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Tuesday, October 15, 2019

#MeettheartistsofInGodWeTrust

Meet Hannah Altman



Artist Statement
Jewish folklore suggests that the memory of an action is as primary as the action itself. This is to say that when my hand is wounded, I remember other hands. I trace ache back to other aches - when my mother grabbed my wrist too hard pulling me across the intersection, when my grandmother’s fingers went numb on the ship headed towards America fleeing the Nazis, when Miriam’s palms enduringly poured water for the Hebrews throughout their biblical desert journey - this is how the Jew is able to fathom an ache. Treating photographs in this body of work as stories with individual bloodlines of their own, I explore notions of Jewish memory, narrative heirlooms, and interpretive image making. To encounter an image is not to ask what it feels like, but to ask: what does it remember like?

Tell us your artist story, some biographical info, when did you decide to be an artist? Why do you make art? Where did you study? Etc.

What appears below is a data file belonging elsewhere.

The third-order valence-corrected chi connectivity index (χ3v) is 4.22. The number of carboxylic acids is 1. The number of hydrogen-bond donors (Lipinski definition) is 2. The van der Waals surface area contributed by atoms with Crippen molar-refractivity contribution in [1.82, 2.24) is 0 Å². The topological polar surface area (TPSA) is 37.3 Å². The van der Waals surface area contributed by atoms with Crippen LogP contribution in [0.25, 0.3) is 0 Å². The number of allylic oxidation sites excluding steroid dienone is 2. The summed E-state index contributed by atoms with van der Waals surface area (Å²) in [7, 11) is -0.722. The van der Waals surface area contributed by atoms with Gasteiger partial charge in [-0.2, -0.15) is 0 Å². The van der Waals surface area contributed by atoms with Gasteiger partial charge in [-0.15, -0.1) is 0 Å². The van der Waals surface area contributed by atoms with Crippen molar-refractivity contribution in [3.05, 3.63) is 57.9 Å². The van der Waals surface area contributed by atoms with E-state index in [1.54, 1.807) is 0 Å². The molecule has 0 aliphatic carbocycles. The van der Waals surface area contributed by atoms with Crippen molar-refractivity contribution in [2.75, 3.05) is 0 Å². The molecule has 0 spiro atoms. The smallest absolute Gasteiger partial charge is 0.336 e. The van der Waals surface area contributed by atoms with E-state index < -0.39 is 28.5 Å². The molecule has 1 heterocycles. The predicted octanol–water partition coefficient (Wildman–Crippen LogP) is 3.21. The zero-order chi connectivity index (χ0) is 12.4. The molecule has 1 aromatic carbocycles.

I’m from New Jersey, and completed my BFA in photography at Point Park University in
Pittsburgh. I am now an MFA candidate in photography at Virginia Commonwealth University in Richmond, where I’ll be graduating this Spring. I make art to further modes of conversation; I am particularly in love with photography’s ability to function as visual literature.

What do you want people to walk away with after experiencing your work?
I like to think that my work has layers of understanding. Though it very much revolves around Jewish ideology, there are universal feelings expressed that can place the viewer, the artist, and the subject matter under the same umbrella of empathy.

What influences your work? Why?
I love fiction short stories and think a lot of my work materializes in the same way - complicated,incomplete, poetic - with the ability to both stand on its own and exist as part of a larger whole.

What does it mean to you to participate in Hera an exhibiting artist for the In God We Trust
exhibition?
I think it’s really important to engage religious work in a feminist space as we grapple with the large issue of how these two intersecting points exist in relation to each other. Hosting a show about religion at one of the oldest women founded spaces in the country is really exciting for that reason; it provides a physical space for these complex problems to be considered.








To learn more about Hannah and her work visit, https://www.hannahaltmanphoto.com/#1

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